Australian Dictionary of Biography

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Henry Bracy (1841–1917)

by Tony Mills

This article was published:

Henry Bracy (1841?-1917), tenor and stage-director, was born at Maestag, Glamorganshire, Wales, son of an ironworks manager. He began his theatrical career at the Plymouth Theatre in 1866 where he remained for three seasons. In 1870 he made his London début at the Gaiety Theatre and in 1873 was engaged as a principal tenor with the Opéra Comique.

In September Bracy sailed for Australia with his wife Clara Thompson, and on 6 December they made their first appearance at the Theatre Royal, Melbourne, in Offenbach's operetta Lischen and Fritzchen. After a series of small parts he and Clara were engaged by W. S. Lyster for his English opera company. They opened in Offenbach's Princess of Trebizonde with Armes Beaumont; Bracy was also stage-manager and Clara delighted audiences with her 'mercurial vivacity'. The Bracys toured the United States of America then settled in London in 1879. Among other successful performances Henry was principal tenor with Florence St John in the comic opera Madame Favart, which ran for 502 consecutive performances. In October 1881 he sang Frittelini in La Mascotte and his song, Love is Blind, became the rage. At the Savoy Theatre in January 1884 he created Hillarion in Princess Ida under the direction of Gilbert and Sullivan. He then turned to management and lost heavily.

Late in 1888 the Bracys returned to Melbourne. In June next year Henry directed John Solomon's English and Comic Opera Company in Sydney and Melbourne. The Australasian critic found Bracy's voice mellower and richer: 'his solos were delivered with a directness and a purity of tone most refreshing'. In October 1890 he produced The Gondoliers for J. C. Williamson's Royal Comic Opera Company, and from that time produced almost all Williamson's Gilbert and Sullivan performances. Clara also sang in many of the operas. Bracy's productions were set in the Savoy mould, with replicas of the original costumes and sets, and he took no liberties with the text.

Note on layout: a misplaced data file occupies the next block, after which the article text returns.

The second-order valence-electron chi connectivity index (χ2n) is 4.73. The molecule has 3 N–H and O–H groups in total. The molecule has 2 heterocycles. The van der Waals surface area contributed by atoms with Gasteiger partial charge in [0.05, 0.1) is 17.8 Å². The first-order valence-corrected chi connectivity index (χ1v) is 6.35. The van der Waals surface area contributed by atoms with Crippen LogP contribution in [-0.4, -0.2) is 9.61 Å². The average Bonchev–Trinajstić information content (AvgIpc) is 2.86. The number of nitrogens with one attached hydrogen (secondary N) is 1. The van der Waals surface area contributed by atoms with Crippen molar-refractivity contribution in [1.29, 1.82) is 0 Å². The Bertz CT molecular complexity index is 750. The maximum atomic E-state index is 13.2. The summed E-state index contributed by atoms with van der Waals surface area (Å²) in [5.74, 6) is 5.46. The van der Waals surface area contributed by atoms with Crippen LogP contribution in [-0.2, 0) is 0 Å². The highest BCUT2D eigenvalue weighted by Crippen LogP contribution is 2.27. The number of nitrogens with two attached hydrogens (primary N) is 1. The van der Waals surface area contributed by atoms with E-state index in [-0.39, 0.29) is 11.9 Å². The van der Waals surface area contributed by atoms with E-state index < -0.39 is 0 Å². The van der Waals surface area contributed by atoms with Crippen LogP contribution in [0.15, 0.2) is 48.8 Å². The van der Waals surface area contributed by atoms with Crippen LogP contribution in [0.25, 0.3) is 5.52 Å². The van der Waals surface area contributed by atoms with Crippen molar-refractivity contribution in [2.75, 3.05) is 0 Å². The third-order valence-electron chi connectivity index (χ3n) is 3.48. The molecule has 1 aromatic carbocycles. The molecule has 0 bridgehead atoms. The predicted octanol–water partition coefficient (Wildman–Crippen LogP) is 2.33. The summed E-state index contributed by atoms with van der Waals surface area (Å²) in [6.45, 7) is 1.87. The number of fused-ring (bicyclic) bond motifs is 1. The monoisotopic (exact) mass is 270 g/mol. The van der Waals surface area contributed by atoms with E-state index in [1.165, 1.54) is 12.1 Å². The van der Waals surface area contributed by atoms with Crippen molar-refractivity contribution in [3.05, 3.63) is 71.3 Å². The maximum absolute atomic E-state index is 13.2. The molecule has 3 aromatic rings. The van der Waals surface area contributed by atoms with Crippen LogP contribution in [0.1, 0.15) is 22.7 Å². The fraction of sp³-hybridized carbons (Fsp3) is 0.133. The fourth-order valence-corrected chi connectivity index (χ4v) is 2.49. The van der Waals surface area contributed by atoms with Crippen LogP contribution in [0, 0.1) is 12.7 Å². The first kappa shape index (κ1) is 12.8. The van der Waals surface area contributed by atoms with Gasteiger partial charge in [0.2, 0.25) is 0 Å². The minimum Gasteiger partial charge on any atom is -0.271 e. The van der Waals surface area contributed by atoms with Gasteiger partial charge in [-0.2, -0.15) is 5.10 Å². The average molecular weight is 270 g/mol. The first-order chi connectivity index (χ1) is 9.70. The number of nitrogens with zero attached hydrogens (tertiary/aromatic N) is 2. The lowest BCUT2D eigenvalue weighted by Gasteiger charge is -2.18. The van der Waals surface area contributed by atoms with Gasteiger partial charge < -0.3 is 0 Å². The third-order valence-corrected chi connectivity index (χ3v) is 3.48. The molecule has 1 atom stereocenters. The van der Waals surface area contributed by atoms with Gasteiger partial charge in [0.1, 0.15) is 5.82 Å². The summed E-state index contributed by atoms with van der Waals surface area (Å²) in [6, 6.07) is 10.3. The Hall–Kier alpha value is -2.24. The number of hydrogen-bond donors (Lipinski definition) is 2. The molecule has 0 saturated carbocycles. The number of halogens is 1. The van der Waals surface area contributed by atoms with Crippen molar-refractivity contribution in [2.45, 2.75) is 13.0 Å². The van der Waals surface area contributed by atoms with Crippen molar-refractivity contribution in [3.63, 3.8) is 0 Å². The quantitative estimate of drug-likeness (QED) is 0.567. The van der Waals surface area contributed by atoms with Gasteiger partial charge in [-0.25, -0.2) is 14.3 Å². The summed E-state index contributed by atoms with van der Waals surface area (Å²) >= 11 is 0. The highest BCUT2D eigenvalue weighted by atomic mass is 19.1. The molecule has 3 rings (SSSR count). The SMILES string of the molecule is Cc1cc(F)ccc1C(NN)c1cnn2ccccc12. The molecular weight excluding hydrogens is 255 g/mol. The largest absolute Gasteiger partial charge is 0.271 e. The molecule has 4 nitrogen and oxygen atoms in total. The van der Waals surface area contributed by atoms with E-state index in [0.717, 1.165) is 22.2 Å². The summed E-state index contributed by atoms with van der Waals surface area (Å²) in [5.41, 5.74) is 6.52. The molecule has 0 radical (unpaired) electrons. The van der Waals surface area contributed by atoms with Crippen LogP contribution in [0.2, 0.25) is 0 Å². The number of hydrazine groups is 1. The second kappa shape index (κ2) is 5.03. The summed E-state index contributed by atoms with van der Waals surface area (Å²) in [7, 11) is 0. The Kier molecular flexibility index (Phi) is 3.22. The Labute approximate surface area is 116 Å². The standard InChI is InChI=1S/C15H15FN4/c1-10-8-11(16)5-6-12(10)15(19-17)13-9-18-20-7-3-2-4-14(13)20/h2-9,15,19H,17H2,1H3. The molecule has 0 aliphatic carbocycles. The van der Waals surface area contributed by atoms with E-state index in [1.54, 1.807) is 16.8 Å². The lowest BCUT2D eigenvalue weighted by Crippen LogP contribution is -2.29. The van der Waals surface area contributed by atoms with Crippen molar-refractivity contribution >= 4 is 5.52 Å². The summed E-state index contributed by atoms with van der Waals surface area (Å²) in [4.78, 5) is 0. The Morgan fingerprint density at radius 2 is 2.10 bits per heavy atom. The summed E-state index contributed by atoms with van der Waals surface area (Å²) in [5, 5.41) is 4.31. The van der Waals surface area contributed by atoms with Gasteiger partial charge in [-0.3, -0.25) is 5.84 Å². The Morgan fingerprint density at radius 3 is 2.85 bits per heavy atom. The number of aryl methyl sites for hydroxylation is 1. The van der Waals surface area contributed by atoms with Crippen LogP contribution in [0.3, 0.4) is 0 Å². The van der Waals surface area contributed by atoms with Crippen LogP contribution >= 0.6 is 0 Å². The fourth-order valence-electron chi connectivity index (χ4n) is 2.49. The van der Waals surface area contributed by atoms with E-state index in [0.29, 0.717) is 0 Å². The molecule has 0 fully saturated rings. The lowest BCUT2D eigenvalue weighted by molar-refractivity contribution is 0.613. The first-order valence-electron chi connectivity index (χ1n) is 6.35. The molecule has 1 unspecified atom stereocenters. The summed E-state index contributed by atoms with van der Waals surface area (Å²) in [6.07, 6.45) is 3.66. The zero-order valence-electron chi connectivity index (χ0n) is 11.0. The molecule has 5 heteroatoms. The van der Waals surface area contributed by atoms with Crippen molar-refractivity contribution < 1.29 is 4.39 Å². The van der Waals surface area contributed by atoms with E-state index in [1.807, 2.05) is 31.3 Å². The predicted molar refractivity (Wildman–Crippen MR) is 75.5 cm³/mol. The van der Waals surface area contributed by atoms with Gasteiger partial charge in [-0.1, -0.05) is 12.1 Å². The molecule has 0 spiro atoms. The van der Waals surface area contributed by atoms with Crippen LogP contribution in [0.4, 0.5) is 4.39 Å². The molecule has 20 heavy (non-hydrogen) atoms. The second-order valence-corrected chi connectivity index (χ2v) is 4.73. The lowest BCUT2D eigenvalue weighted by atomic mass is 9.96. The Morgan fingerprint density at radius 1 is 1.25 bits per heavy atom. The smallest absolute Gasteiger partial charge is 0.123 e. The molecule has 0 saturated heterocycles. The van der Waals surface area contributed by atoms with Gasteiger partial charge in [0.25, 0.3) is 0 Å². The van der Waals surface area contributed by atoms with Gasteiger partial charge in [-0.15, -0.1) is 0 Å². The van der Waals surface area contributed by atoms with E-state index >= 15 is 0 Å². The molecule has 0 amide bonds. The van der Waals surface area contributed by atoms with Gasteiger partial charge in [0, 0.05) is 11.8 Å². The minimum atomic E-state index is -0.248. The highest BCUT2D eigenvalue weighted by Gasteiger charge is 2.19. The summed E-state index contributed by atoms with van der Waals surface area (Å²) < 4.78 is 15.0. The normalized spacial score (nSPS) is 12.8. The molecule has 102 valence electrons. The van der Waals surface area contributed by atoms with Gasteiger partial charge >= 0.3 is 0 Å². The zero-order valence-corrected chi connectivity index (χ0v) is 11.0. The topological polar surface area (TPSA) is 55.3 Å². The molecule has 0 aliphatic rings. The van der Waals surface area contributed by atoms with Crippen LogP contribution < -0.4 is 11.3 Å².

Williamson and George Musgrove disbanded the company in 1896. Lacking an engagement, next March in Sydney Bracy formed and toured with his own troupe who cheerfully 'shared his risks', until some nine months later he disbanded it. In September 1898 he voluntarily sequestered his estate and was not released from bankruptcy until 1900.

Re-engaged by Williamson, Bracy managed the concert tours of Madame Albani in 1898 and Ada Crossley in 1903, and was stage-director for the Bel Sorel season of grand opera. He 'developed into a splendid all-round man … operatic artist, stage-director, producer and business manager in turn. Never was there a cooler and more unperturbable stage-boss'. His last role was as Colonel Fairfax in The Yeomen of the Guard in 1908. Bracy was also Williamson's chief adviser in the selection of vocalists. He retired with a special pension in 1914, then visited his wife who 'had for some time been identified with the moving pictures' at Los Angeles, California. In 1913 Williamson had left him 500 shares in his company.

Survived by his wife and two sons, Bracy died, aged 75, of cerebro-vascular disease at Darlinghurst, Sydney, on 31 January 1917 and was buried in the Anglican section of Waverley cemetery: twelve choristers from J. C. Williamson's sang Sir Arthur Sullivan's The Long Day Closes at his graveside. As a singer Bracy was 'mechanical, sweet-voiced, unimpassioned' and he remained wooden as an actor; however he was very successful as a producer and director.

Select Bibliography

  • V. de Loitte, Gilbert and Sullivan Opera in Australia (Syd, 1933)
  • Argus (Melbourne), 8 Dec 1873, 3 Jan, 23 June 1874, 19 Apr, 7 Oct 1875, 23 Sept 1879
  • 'Princess Ida', Times (London), 7 Jan 1884, p 7
  • Bulletin, 10 Aug, 14 Sept 1889, 8 Feb 1917
  • Australasian (Melbourne), 28 Sept 1889, 3 Feb 1917.

Related Entries in NCB Sites

Citation details

Tony Mills, 'Bracy, Henry (1841–1917)', Australian Dictionary of Biography, National Centre of Biography, Australian National University,, published first in hardcopy 1979, accessed online 13 June 2024.

This article was published in hardcopy in Australian Dictionary of Biography, Volume 7, (Melbourne University Press), 1979

View the front pages for Volume 7

© Copyright Australian Dictionary of Biography, 2006-2024

Life Summary [details]


Maesteg, Glamorgan, Wales


31 January, 1917 (aged ~ 76)
Darlinghurst, Sydney, New South Wales, Australia

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